A California judge has denied a request by media companies to release a videotaped deposition of Apple’s Steve Jobs, taken six months before his death in 2011.
Jobs’s taped deposition was used in a class-action lawsuit, which had been in court for a decade, that argued Apple abused its monopoly power in the music industry. Apple won the suit earlier this week, and won’t have to pay damages in the antitrust trial.
The request to make the tape public was filed by the Associated Press, Bloomberg, and CNN.
Judge Yvonne Gonzalez Rogers found that because the video was used in lieu of live testimony, it should be considered as such — cameras are prohibited in federal district courtrooms, and any other live testimony wouldn’t have been taped. The transcript of the video, and not the tape itself, will serve as the official court record, according to the decision.
“As is typical of all live testimony, it is properly made available to the public through its initial courtroom presentation, and subsequently, via the official court transcript,” the judge ruled.
The court ruling states that if video depositions were routinely released, that may discourage future witnesses from participating in taped depositions, out of concern they may be broadcast publicly someday.
The decision also noted that the courtroom wasn’t sealed for any part of the trial, making all testimony accessible to the public. To accommodate the press, the court ordered extra copies of exhibits in the trial, and ensured the public had advance notice of the Jobs deposition.
Parts of the video were played in court for the public and media, and the transcript of the deposition was made public for the first time earlier this month.
During the deposition, the attorney representing iPod owners asked Jobs questions about Apple’s attempt in 2004 to limit the iPod’s compatibility with rival music stores.
At the time, Jobs was on medical leave, appeared very thin and his voice was raspy, but seemed mentally sharp in the video, which CNN saw in the courtroom.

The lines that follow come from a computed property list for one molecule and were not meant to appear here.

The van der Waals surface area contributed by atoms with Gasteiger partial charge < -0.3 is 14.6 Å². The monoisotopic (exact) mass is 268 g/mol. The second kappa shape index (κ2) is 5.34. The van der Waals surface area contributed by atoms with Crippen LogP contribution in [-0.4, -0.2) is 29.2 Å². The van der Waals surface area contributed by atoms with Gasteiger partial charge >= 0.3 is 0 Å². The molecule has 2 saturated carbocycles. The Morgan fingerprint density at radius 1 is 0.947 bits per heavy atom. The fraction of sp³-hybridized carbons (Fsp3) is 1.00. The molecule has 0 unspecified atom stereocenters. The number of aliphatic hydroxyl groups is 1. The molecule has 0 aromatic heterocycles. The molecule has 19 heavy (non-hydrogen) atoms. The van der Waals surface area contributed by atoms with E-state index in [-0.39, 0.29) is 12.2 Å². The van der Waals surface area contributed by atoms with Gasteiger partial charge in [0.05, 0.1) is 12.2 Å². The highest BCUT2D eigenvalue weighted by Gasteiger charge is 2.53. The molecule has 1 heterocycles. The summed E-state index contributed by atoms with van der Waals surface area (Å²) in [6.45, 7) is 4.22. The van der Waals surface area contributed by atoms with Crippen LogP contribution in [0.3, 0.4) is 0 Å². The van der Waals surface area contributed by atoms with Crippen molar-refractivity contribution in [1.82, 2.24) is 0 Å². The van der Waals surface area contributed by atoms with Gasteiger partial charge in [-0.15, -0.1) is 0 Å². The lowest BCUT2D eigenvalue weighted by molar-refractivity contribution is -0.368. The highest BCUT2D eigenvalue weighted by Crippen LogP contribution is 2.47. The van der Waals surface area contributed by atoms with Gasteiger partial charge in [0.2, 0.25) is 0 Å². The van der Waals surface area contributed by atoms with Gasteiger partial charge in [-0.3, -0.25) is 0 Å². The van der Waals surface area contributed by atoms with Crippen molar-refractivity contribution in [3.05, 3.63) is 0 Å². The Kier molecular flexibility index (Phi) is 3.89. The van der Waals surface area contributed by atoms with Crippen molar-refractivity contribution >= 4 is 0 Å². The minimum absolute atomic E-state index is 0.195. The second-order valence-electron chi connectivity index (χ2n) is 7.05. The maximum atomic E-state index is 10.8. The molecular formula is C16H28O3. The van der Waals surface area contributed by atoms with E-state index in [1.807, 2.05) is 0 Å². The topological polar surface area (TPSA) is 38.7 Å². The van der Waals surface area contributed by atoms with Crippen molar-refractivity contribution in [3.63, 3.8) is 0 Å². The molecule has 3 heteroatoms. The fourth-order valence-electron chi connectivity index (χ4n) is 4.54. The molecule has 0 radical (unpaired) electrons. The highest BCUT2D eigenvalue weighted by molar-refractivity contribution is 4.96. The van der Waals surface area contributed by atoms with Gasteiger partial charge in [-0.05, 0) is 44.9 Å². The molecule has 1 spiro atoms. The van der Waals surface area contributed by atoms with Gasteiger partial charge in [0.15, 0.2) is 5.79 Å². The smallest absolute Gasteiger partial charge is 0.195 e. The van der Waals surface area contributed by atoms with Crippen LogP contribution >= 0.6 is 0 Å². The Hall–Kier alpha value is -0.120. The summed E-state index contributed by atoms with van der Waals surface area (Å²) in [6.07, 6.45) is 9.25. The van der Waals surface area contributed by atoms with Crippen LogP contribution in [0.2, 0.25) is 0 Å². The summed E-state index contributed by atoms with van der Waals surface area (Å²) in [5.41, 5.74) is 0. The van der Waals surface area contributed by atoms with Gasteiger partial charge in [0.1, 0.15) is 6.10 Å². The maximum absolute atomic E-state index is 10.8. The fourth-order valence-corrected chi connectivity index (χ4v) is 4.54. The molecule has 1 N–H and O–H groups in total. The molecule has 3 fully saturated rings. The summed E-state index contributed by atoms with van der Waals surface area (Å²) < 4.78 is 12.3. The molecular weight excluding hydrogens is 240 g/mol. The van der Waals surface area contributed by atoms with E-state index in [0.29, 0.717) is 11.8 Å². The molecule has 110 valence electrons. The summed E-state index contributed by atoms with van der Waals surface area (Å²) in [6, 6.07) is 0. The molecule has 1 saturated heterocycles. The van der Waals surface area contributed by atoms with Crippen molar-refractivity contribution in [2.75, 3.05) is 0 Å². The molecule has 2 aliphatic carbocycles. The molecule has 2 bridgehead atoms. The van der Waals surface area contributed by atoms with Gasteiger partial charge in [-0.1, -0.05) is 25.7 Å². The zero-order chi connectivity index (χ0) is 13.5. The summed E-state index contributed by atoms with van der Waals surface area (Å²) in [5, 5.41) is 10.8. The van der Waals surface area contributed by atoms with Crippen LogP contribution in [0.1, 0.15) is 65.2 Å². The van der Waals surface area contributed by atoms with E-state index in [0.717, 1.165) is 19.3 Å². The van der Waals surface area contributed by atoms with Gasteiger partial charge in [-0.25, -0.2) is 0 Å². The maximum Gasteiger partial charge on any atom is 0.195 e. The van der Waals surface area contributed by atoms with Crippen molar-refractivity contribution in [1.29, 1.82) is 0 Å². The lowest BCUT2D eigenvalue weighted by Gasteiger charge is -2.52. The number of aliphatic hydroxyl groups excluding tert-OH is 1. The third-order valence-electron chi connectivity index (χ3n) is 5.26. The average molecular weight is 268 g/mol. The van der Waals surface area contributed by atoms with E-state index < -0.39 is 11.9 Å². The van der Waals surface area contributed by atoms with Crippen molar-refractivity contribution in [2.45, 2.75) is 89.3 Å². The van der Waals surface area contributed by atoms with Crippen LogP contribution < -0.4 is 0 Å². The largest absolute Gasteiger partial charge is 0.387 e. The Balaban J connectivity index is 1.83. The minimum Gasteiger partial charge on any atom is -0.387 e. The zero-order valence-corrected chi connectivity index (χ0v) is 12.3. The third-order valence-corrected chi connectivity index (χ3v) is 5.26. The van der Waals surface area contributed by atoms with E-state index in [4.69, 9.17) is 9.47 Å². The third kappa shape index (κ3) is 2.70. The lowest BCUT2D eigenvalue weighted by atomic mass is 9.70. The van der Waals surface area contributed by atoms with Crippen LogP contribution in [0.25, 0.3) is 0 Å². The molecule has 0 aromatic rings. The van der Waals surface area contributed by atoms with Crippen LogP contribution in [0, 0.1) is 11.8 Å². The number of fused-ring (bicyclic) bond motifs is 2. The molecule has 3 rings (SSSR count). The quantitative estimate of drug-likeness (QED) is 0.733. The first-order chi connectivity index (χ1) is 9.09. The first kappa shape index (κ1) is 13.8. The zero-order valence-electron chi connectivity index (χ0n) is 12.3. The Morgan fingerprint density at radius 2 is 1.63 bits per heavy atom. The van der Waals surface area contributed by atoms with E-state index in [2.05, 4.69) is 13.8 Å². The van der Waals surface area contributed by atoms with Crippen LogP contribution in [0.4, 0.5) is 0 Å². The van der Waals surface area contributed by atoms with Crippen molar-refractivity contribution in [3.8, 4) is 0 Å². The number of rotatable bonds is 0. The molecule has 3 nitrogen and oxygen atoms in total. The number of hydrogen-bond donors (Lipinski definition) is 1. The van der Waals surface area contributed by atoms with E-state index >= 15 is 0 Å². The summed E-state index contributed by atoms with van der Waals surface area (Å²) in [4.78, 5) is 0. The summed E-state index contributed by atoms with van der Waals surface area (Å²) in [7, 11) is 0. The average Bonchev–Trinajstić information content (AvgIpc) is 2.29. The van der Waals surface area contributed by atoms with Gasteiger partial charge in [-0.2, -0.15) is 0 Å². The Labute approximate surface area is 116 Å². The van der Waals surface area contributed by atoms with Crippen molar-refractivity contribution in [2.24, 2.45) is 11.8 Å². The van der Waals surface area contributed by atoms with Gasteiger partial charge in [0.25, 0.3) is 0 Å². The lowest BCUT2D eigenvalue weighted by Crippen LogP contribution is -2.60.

He was also defensive, evasive and opaque. Asked about events that took place seven years earlier, he said “I don’t remember,” “I don’t know” or “I don’t recall” 74 times during the two-hour session — including when he was asked if he knew what the lawsuit was about, according to the transcript.
In the iPod’s early days, Apple went to great lengths to ensure the iPods could only play music burned from CDs or purchased on iTunes. Music sold on iTunes had a special Digital Rights Management encryption that wasn’t compatible with other MP3 players.
Throughout the deposition, Jobs portrayed Apple as a company that was at the mercy of the record labels. He said Apple was “very scared” of being in noncompliance with the labels’ terms, which stipulated that iTunes music needed DRM protections.
None of the major labels ever canceled their contracts with iTunes. In fact, Apple has been widely regarded as having the upper hand in its negotiations with the record labels, and Jobs has been accused of strong-arm tactics when setting iTunes’ music prices.
Towards the end of the deposition, the attorney asked Jobs whether Apple’s response to Harmony was “strong and vehement.”
“They don’t sound too angry to me when I read them,” Jobs answered. “A strong response from Apple would be a lawsuit.”